Uganda’s long-time leader Yoweri Museveni held a commanding lead in a presidential election according to partial results on Saturday morning, with final results expected later in the day, though his main rival Bobi Wine alleged widespread fraud.
With ballots from 86 per cent of polling stations counted, Museveni had won 5.3 million, or 58.8 per cent, while main opposition candidate Wine had 3.1 million votes (34.6%), the electoral commission said just after 9 a.m. (0600 GMT).
The government ordered the internet to be shut down the day before voting on Thursday, and the blackout was still in place.
Wine, 38, had galvanised young Ugandans with his calls for political change after 35 years of Museveni, 76, ruling the country.
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The run-up to the election was more violent than in previous polls. Security forces cracked down on opposition candidates and their supporters during the campaign, and more than 50 people died in protests in November on one of the multiple occasions when Wine was arrested.
There was a heavy security presence around Wine’s sprawling compound on Friday. The singer-turned-lawmaker said he was under siege and his life was in danger.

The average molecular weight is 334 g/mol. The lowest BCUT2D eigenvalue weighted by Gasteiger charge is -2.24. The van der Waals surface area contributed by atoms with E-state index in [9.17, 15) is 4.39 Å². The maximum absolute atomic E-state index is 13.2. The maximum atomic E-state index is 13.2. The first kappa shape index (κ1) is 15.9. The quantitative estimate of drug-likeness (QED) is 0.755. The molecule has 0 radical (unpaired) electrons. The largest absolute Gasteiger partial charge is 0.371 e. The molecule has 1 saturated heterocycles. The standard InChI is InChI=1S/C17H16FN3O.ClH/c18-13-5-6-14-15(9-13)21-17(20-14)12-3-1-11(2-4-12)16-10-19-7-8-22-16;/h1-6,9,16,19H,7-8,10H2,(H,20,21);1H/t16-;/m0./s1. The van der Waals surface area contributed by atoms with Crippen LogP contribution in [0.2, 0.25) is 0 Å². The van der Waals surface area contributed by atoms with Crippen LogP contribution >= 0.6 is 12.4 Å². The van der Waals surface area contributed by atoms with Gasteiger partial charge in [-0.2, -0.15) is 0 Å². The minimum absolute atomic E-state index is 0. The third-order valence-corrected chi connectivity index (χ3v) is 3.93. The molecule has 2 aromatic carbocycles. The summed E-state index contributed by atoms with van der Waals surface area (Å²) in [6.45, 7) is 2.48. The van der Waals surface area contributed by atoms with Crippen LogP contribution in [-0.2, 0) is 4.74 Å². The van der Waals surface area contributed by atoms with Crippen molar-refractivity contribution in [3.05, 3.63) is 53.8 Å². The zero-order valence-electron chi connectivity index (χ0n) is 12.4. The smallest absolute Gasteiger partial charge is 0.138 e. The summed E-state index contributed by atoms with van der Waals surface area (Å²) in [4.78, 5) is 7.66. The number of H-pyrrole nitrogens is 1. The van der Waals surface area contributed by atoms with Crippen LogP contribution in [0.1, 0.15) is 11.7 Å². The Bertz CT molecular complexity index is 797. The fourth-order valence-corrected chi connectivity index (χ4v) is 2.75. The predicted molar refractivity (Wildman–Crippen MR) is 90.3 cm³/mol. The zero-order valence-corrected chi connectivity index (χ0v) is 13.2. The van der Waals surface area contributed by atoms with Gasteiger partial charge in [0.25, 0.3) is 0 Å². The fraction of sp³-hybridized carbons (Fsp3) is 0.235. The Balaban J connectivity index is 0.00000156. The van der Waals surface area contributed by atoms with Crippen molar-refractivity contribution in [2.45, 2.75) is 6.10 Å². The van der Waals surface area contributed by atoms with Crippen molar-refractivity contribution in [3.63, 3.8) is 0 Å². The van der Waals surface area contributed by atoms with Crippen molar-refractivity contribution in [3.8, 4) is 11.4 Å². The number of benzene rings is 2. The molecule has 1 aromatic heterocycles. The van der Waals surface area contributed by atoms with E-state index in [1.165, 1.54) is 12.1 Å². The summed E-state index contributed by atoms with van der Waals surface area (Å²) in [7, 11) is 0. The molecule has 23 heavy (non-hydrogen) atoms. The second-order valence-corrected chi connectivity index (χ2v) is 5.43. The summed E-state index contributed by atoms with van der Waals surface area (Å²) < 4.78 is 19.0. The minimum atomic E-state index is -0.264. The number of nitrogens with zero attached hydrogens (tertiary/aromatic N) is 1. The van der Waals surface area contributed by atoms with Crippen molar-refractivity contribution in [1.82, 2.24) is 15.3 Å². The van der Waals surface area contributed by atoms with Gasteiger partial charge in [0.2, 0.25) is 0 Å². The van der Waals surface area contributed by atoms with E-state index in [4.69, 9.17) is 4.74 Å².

Police said that they had merely boosted their deployment in his neighbourhood for his security.
Wine said on Friday that he had video proof of voting fraud, and would share the videos as soon as internet connections were restored.
Electoral Commission Chairman Simon Byabakama said on Friday at a news conference that under Ugandan law, the burden of proof rested with Wine, whose real name is Robert Kyagulanyi.
Wine’s claims have not been independently verified by Reuters. The United States and European Union did not deploy teams of observers for this election, though the African Union and East African Community did.
Neither the AU nor EAC observer teams responded to requests for comment about possible irregularities.
On Wednesday, the government ordered an internet blackout until further notice, a day after banning all social media and messaging apps.
Wine and his supporters used Facebook to relay live coverage of his campaigns and news conferences after he said many media outlets had declined to host him.
The electoral commission has assured Ugandans that results were arriving at the national tallying centre, despite the internet blackout.